Friday, September 19, 2003
1. GALILEO: DON'T TRY THIS AT HOME.
One of mankind's greatest
voyages of exploration ends Sunday when the Jupiter probe, its
propellant almost exhausted, plunges into the Jovian atmosphere
(WN 15 Nov 02). Galileo will keep sending
data back to Earth in its final moments. It's the sort of thing you can do with
-- you don't have to bring them home. Galileo discovered liquid
water under the frozen oceans of Europa, Ganymede and Callisto.
Could this subsurface water, protected from radiation, harbor
alien life? The search for life to which we are not related is
the most exciting scientific quest of our time. To explore where
no human can ever set foot is our greatest adventure.
2. EVOLUTION: WEINBERG DEFENDS RIGHTS OF TEXAS SCHOOL CHILDREN.
Unreported by the media, scientists from the University of Texas
and other Texas institutions met with the Texas State Board of
Education on the evening of Sep 10 to support the teaching of
evolution (WN 29 Aug 03). Physics Nobelist Steven Weinberg was
reportedly at his charming best defending the right of Texas
school children to learn natural laws that govern our existence.
3. THE BLACKOUT: ARE THE TREES TRYING TO TELL US SOMETHING?
story in the Wall Street Journal suggested that during a period
of high electricity demand overheated power lines shorted out
when they sagged into trees, resulting in the great blackout of
2003 (WN 5 Sep 03). And many thousands of customers are without
electric power today as a result of trees that toppled onto power
lines during hurricane Isabel. Fed up with being turned into
fast-food wrappers and scattered along highways, trees may be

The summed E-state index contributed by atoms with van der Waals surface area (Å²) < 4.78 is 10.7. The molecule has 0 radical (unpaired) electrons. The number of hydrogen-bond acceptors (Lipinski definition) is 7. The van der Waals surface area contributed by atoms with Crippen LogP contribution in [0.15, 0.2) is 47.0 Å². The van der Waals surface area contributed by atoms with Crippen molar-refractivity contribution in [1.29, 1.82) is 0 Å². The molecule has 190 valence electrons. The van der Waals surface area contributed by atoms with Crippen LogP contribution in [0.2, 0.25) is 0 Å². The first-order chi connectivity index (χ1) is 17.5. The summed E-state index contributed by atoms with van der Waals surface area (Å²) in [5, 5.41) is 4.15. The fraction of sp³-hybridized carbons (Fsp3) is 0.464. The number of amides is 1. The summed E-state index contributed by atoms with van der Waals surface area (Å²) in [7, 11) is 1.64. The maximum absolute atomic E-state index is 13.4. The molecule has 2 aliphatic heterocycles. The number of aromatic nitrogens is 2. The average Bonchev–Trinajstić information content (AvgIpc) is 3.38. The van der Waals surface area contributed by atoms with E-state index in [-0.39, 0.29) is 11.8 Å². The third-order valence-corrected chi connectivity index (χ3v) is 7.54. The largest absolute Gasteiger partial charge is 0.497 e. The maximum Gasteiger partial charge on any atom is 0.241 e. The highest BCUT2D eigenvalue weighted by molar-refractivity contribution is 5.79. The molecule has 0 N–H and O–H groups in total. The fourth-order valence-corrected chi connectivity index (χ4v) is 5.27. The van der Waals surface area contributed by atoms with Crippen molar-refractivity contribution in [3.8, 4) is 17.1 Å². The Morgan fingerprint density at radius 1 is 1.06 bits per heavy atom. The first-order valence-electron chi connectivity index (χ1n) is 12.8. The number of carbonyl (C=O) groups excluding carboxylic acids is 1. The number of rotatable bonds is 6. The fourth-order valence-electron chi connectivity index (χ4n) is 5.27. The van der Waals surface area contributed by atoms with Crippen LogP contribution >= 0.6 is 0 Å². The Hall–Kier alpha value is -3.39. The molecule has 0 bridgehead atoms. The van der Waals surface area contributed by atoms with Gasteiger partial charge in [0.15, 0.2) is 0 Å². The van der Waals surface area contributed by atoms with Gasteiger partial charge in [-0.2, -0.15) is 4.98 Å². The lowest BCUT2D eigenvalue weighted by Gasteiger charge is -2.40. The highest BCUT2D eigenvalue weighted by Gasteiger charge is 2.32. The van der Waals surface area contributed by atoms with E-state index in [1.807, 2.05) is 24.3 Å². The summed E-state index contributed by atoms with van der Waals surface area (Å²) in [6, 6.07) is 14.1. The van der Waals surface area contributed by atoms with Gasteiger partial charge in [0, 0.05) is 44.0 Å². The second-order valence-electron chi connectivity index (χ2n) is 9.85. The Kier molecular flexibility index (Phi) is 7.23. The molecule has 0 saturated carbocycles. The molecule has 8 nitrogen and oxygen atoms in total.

striking back, and the gravitational potential energy available
to a full-grown oak is not to be taken lightly. Viewed in this
way, the President's "Healthy Forest Initiative" (WN
22 Aug 03)
may be thought of as part of the War On Terrorism.
4. PATRIOT ACT: ASHCROFT DISMISSES LIBRARIANS AS "HYSTERICAL."
In a speech on Monday the Attorney General ridiculed the concerns
of librarians. "Do we at the Justice Department care what you
are reading? No!" he scoffed. "People are being led to believe
FBI agents dressed in trench coats are surrounding libraries."
Librarians get pretty testy when government officials make light
of free speech. So why did they put language in the Patriot Act
giving Federal authorities the right to access library records,
the librarians want to know? In Maryland, as in 38 other states,
library circulation records are treated as confidential, and
federal authorities must have a search warrant to get at records.
They'd better hurry, librarians around the country are shredding
circulation records. Seeking to calm the furor, the Department
of Justice released an accounting showing the library records
provision of the Patriot Act had not been used a single time.
Bad mistake. So why, the librarians demanded to know, does the
Justice Department need this authority if it's not going to use
it. Librarians are a lot tougher than they look.